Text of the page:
ABANDON by PICO IYER. Knopf. 2003. Hardback. 354 pp. $24.

In Pico Iyer’s first novel, The Lady and the Monk, he dealt with a delicate love affair between a Zen initiate and a Japanese housewife, in prose as delicately shaded as a haiku. His next piece of fiction, Cuba and the Night, echoed the joyous music of that country in vibrantly narrating the course of a love affair between the English protagonist and his island girlfriend. His latest work, Abandon, returns to familiar terrain, exploring the interstices between cultures.

Here, the story centers on John Macmillan, an English graduate student at a university in Santa Barbara. Macmillan’s thesis centers on Persian poetry, specifically on the work of the Sufi poet Rumi. His hunt for the Shiraz manuscript, a famous lost work, sends him from Damascus to Seville and from Paris to Isfahan. All the while, mysterious hints about newly unearthed poems bubble up in conversations, in phone calls and in books left as gifts.

The Iranian diaspora of 1979, after the “second revolution,” resulted in manuscripts being spirited away from their home country to places as varied as Westwood and Jaipur. Now Rumi has become a mass media phenomenon, made trendy by pop culture icons like Madonna and Deepak Chopra. He is the best-selling poet in America, “displacing … the Dalai Lama as the reigning king of greeting cards”. Consequently, the documents have become very valuable, offered for sale in whispers at hidden bookstores, and coveted by rich collectors. As with any item that shoots up in value, fakes have flooded the field, making it very important for authenticity to be established before appraisal. Even Macmillan has difficulty distinguishing the genuine from the made up. And not just in his work, but also in romance.

Camilla Jensen, his lover, is an actress with a touch of the ethereal. She arrives in his life in an oblique fashion, as the sister of a stranger to whom he has been entrusted to deliver a parcel. For much of the story, she remains maddeningly elusive, arriving when he least expects her, and leaving with little notice. She seems to expect, indeed invite, rejection. She is guarded about her past, about everything from her parents to her interests, where she lives or when she works. It takes much sleuthing for Macmillan to find out that she had been previously involved with a friend of his and that she knows much more about his field of work than she lets on.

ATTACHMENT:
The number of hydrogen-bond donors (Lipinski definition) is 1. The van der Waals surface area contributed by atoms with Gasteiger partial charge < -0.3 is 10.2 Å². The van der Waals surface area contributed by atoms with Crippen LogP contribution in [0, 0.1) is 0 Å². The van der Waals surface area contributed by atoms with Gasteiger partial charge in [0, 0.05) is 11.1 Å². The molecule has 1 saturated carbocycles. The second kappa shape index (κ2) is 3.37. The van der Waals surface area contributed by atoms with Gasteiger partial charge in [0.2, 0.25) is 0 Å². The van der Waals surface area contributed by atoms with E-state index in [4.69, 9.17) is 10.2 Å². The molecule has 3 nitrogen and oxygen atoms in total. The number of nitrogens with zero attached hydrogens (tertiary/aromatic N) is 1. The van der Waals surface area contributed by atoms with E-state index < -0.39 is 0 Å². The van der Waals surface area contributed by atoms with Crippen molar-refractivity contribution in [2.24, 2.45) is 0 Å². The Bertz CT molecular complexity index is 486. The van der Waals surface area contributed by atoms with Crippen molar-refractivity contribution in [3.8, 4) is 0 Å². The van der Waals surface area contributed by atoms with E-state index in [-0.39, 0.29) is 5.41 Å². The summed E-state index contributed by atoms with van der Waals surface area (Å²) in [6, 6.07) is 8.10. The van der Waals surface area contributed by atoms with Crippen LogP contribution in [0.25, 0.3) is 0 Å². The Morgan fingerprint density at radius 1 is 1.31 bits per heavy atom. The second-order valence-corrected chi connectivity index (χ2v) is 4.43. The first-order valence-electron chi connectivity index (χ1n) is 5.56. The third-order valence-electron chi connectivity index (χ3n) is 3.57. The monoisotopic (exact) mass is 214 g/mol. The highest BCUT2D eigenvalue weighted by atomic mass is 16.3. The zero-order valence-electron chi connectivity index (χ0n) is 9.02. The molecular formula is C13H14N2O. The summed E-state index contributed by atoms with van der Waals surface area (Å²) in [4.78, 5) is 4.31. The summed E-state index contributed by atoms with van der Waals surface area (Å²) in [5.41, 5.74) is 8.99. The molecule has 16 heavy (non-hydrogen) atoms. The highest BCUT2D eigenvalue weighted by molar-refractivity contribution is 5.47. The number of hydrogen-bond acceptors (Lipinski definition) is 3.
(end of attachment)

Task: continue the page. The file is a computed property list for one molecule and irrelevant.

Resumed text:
Plot development suffers in a story such as this. There are endless scenes of driving in the hills of coastal California and repeated visits to a just constructed house that the lovers occupy. There is no wrapping up of narrative threads at the end simply because they loop into each other, like a rope knotted onto itself. Macmillan gets an extension on his thesis. He solves the puzzle of whether a particular collection of poems was authentic. He learns more about Camilla’s origins. But these are relatively trifling issues, and scarcely enough to sustain a reader through 350 pages.

One way to look at this is to presume that the author shaped the language and substance of his story to reflect the qualities of its main focus, the verses of Rumi. The Sufi ideal is one of love, “the ravenous, consuming eros of the lover inflamed … their aim is, quite simply, to find a direct path to the divine.” Not plot or narrative definition, then, but all-encompassing passion, drunkenness with emotion, a surrender to the mystical power of words. Indeed the title of the book, Abandon, in one meaning, denotes a giving up of oneself.

Iyer delights us with his descriptive legerdemain and his love of wordplay. There are pinpoint paragraphs that expertly flesh out a suq in Syria or the clean lines of the Monastery of Christ in the Desert at Abiquiu. Strange, interesting new words pepper the text: “choristers,” “hermeneutically,” “surpliced.” It might have been enough to say that a neighborhood has winding streets. Instead, we are treated to a sentence describing it as “a riddle of lanes that snake around the Old City, this way and that, like a theological argument.”

Macmillan sends postcards from his various stops along the globe, quoting everyone from Thoureau to Rilke. He notes that the letters of his lover’s name is hidden within his own. Camilla, for her part, writes long letters that are both confessional and witty. She ends one, Homerically, by referring to herself as “your wine-dark C.”

One of the mysteries of the story revolves around a poem that reads in its entirety:
My hand
Your hand
His hand
No division in
Our hearts

Is this an authentic verse of Rumi’s? A fake? A lover’s peal of joy? A call to the divine? As the very last sentence in the book says, it is impossible to be certain. Poems are what we make of them.